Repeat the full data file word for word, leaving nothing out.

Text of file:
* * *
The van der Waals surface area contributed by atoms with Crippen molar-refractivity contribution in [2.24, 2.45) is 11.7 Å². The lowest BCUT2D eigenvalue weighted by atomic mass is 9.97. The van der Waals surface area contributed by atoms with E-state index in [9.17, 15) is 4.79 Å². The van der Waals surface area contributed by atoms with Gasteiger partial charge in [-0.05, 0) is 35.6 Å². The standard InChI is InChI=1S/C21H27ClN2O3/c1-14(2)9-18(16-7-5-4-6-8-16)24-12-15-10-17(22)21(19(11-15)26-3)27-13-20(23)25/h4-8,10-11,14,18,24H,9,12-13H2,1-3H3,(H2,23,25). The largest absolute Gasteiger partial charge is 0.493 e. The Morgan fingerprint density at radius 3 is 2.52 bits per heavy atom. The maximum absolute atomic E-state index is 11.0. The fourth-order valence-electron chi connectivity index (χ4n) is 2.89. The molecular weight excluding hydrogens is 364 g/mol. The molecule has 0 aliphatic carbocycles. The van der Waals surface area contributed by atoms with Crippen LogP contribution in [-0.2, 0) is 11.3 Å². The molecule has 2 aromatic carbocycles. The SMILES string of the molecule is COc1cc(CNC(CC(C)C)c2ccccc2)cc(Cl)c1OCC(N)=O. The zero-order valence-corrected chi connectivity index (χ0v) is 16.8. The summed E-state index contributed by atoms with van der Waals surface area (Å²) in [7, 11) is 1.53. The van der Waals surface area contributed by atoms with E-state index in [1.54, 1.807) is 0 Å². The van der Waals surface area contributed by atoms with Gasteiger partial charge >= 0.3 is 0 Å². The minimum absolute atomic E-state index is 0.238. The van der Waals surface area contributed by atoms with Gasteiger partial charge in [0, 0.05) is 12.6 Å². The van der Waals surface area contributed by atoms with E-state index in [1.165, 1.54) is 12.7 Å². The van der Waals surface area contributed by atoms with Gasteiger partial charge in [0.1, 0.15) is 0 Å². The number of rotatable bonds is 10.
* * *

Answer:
The van der Waals surface area contributed by atoms with Crippen molar-refractivity contribution in [2.24, 2.45) is 11.7 Å². The lowest BCUT2D eigenvalue weighted by atomic mass is 9.97. The van der Waals surface area contributed by atoms with E-state index in [9.17, 15) is 4.79 Å². The van der Waals surface area contributed by atoms with Gasteiger partial charge in [-0.05, 0) is 35.6 Å². The standard InChI is InChI=1S/C21H27ClN2O3/c1-14(2)9-18(16-7-5-4-6-8-16)24-12-15-10-17(22)21(19(11-15)26-3)27-13-20(23)25/h4-8,10-11,14,18,24H,9,12-13H2,1-3H3,(H2,23,25). The largest absolute Gasteiger partial charge is 0.493 e. The Morgan fingerprint density at radius 3 is 2.52 bits per heavy atom. The maximum absolute atomic E-state index is 11.0. The fourth-order valence-electron chi connectivity index (χ4n) is 2.89. The molecular weight excluding hydrogens is 364 g/mol. The molecule has 0 aliphatic carbocycles. The van der Waals surface area contributed by atoms with Crippen LogP contribution in [-0.2, 0) is 11.3 Å². The molecule has 2 aromatic carbocycles. The SMILES string of the molecule is COc1cc(CNC(CC(C)C)c2ccccc2)cc(Cl)c1OCC(N)=O. The zero-order valence-corrected chi connectivity index (χ0v) is 16.8. The summed E-state index contributed by atoms with van der Waals surface area (Å²) in [7, 11) is 1.53. The van der Waals surface area contributed by atoms with E-state index in [1.54, 1.807) is 0 Å². The van der Waals surface area contributed by atoms with Gasteiger partial charge >= 0.3 is 0 Å². The minimum absolute atomic E-state index is 0.238. The van der Waals surface area contributed by atoms with Gasteiger partial charge in [0, 0.05) is 12.6 Å². The van der Waals surface area contributed by atoms with E-state index in [1.165, 1.54) is 12.7 Å². The van der Waals surface area contributed by atoms with Gasteiger partial charge in [0.1, 0.15) is 0 Å². The number of rotatable bonds is 10.